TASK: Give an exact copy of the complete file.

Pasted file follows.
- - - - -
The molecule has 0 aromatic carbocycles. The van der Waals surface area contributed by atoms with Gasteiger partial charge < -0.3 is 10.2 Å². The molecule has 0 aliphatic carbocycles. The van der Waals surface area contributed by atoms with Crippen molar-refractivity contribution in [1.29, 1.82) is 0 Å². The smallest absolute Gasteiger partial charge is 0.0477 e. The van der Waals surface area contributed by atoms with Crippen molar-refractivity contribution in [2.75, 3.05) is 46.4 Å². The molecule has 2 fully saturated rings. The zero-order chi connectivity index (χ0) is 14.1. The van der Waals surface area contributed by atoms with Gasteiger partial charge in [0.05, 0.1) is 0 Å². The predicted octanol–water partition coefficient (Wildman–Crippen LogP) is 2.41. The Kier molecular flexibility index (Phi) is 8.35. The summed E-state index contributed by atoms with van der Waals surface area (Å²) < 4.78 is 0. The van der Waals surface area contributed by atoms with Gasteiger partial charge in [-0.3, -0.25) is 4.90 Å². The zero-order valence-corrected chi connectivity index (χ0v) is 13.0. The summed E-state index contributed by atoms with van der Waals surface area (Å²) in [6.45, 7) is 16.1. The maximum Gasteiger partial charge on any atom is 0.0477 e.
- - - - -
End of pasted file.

The molecule has 0 aromatic carbocycles. The van der Waals surface area contributed by atoms with Gasteiger partial charge < -0.3 is 10.2 Å². The molecule has 0 aliphatic carbocycles. The van der Waals surface area contributed by atoms with Crippen molar-refractivity contribution in [1.29, 1.82) is 0 Å². The smallest absolute Gasteiger partial charge is 0.0477 e. The van der Waals surface area contributed by atoms with Crippen molar-refractivity contribution in [2.75, 3.05) is 46.4 Å². The molecule has 2 fully saturated rings. The zero-order chi connectivity index (χ0) is 14.1. The van der Waals surface area contributed by atoms with Gasteiger partial charge in [0.05, 0.1) is 0 Å². The predicted octanol–water partition coefficient (Wildman–Crippen LogP) is 2.41. The Kier molecular flexibility index (Phi) is 8.35. The summed E-state index contributed by atoms with van der Waals surface area (Å²) < 4.78 is 0. The van der Waals surface area contributed by atoms with Gasteiger partial charge in [-0.3, -0.25) is 4.90 Å². The zero-order valence-corrected chi connectivity index (χ0v) is 13.0. The summed E-state index contributed by atoms with van der Waals surface area (Å²) in [6.45, 7) is 16.1. The maximum Gasteiger partial charge on any atom is 0.0477 e.